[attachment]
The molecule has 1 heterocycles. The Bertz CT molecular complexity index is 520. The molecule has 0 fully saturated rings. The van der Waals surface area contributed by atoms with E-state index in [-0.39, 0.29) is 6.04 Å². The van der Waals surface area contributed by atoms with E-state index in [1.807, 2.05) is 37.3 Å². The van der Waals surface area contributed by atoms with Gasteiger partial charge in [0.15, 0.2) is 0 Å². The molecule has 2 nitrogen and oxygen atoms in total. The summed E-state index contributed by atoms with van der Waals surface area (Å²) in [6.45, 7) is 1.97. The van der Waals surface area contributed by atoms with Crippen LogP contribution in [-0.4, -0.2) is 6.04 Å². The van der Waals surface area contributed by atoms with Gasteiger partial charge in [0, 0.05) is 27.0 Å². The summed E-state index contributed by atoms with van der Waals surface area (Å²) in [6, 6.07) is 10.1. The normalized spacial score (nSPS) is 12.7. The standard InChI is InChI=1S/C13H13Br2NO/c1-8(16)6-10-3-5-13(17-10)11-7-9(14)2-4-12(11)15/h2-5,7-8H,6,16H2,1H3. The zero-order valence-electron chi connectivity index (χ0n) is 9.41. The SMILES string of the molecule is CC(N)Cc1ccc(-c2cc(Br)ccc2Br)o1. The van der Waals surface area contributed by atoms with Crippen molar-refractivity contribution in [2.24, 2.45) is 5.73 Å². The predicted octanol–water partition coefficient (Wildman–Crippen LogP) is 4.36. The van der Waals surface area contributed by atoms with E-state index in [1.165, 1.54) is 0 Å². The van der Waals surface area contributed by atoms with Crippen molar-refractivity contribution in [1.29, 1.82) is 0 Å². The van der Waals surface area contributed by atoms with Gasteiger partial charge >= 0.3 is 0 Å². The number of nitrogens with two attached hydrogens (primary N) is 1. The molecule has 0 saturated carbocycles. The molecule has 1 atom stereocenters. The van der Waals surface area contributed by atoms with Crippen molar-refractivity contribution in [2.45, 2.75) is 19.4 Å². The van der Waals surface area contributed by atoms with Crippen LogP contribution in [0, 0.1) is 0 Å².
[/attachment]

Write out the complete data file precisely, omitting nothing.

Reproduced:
The molecule has 1 heterocycles. The Bertz CT molecular complexity index is 520. The molecule has 0 fully saturated rings. The van der Waals surface area contributed by atoms with E-state index in [-0.39, 0.29) is 6.04 Å². The van der Waals surface area contributed by atoms with E-state index in [1.807, 2.05) is 37.3 Å². The van der Waals surface area contributed by atoms with Gasteiger partial charge in [0.15, 0.2) is 0 Å². The molecule has 2 nitrogen and oxygen atoms in total. The summed E-state index contributed by atoms with van der Waals surface area (Å²) in [6.45, 7) is 1.97. The van der Waals surface area contributed by atoms with Crippen LogP contribution in [-0.4, -0.2) is 6.04 Å². The van der Waals surface area contributed by atoms with Gasteiger partial charge in [0, 0.05) is 27.0 Å². The summed E-state index contributed by atoms with van der Waals surface area (Å²) in [6, 6.07) is 10.1. The normalized spacial score (nSPS) is 12.7. The standard InChI is InChI=1S/C13H13Br2NO/c1-8(16)6-10-3-5-13(17-10)11-7-9(14)2-4-12(11)15/h2-5,7-8H,6,16H2,1H3. The zero-order valence-electron chi connectivity index (χ0n) is 9.41. The SMILES string of the molecule is CC(N)Cc1ccc(-c2cc(Br)ccc2Br)o1. The van der Waals surface area contributed by atoms with Crippen molar-refractivity contribution in [2.24, 2.45) is 5.73 Å². The predicted octanol–water partition coefficient (Wildman–Crippen LogP) is 4.36. The van der Waals surface area contributed by atoms with E-state index in [1.165, 1.54) is 0 Å². The van der Waals surface area contributed by atoms with Crippen molar-refractivity contribution in [1.29, 1.82) is 0 Å². The van der Waals surface area contributed by atoms with Gasteiger partial charge >= 0.3 is 0 Å². The number of nitrogens with two attached hydrogens (primary N) is 1. The molecule has 0 saturated carbocycles. The molecule has 1 atom stereocenters. The van der Waals surface area contributed by atoms with Crippen molar-refractivity contribution in [2.45, 2.75) is 19.4 Å². The van der Waals surface area contributed by atoms with Crippen LogP contribution in [0, 0.1) is 0 Å².